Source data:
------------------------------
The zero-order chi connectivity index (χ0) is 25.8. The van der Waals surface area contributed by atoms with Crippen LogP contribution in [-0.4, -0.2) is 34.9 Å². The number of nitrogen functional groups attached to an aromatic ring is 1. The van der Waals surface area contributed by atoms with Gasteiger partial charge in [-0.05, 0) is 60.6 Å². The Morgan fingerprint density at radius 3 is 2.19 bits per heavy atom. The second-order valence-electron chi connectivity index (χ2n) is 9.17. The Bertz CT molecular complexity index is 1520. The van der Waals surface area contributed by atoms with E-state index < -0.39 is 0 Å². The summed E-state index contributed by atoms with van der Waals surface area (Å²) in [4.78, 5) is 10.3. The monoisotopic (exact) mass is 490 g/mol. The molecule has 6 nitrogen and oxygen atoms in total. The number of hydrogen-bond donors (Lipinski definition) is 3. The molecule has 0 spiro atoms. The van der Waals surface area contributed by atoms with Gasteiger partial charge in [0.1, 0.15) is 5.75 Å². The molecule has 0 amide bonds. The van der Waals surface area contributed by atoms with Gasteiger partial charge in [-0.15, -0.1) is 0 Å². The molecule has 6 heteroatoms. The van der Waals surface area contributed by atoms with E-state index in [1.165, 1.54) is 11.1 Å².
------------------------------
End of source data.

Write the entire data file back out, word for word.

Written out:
The zero-order chi connectivity index (χ0) is 25.8. The van der Waals surface area contributed by atoms with Crippen LogP contribution in [-0.4, -0.2) is 34.9 Å². The number of nitrogen functional groups attached to an aromatic ring is 1. The van der Waals surface area contributed by atoms with Gasteiger partial charge in [-0.05, 0) is 60.6 Å². The Morgan fingerprint density at radius 3 is 2.19 bits per heavy atom. The second-order valence-electron chi connectivity index (χ2n) is 9.17. The Bertz CT molecular complexity index is 1520. The van der Waals surface area contributed by atoms with E-state index < -0.39 is 0 Å². The summed E-state index contributed by atoms with van der Waals surface area (Å²) in [4.78, 5) is 10.3. The monoisotopic (exact) mass is 490 g/mol. The molecule has 6 nitrogen and oxygen atoms in total. The number of hydrogen-bond donors (Lipinski definition) is 3. The molecule has 0 spiro atoms. The van der Waals surface area contributed by atoms with Gasteiger partial charge in [0.1, 0.15) is 5.75 Å². The molecule has 0 amide bonds. The van der Waals surface area contributed by atoms with Gasteiger partial charge in [-0.15, -0.1) is 0 Å². The molecule has 6 heteroatoms. The van der Waals surface area contributed by atoms with E-state index in [1.165, 1.54) is 11.1 Å².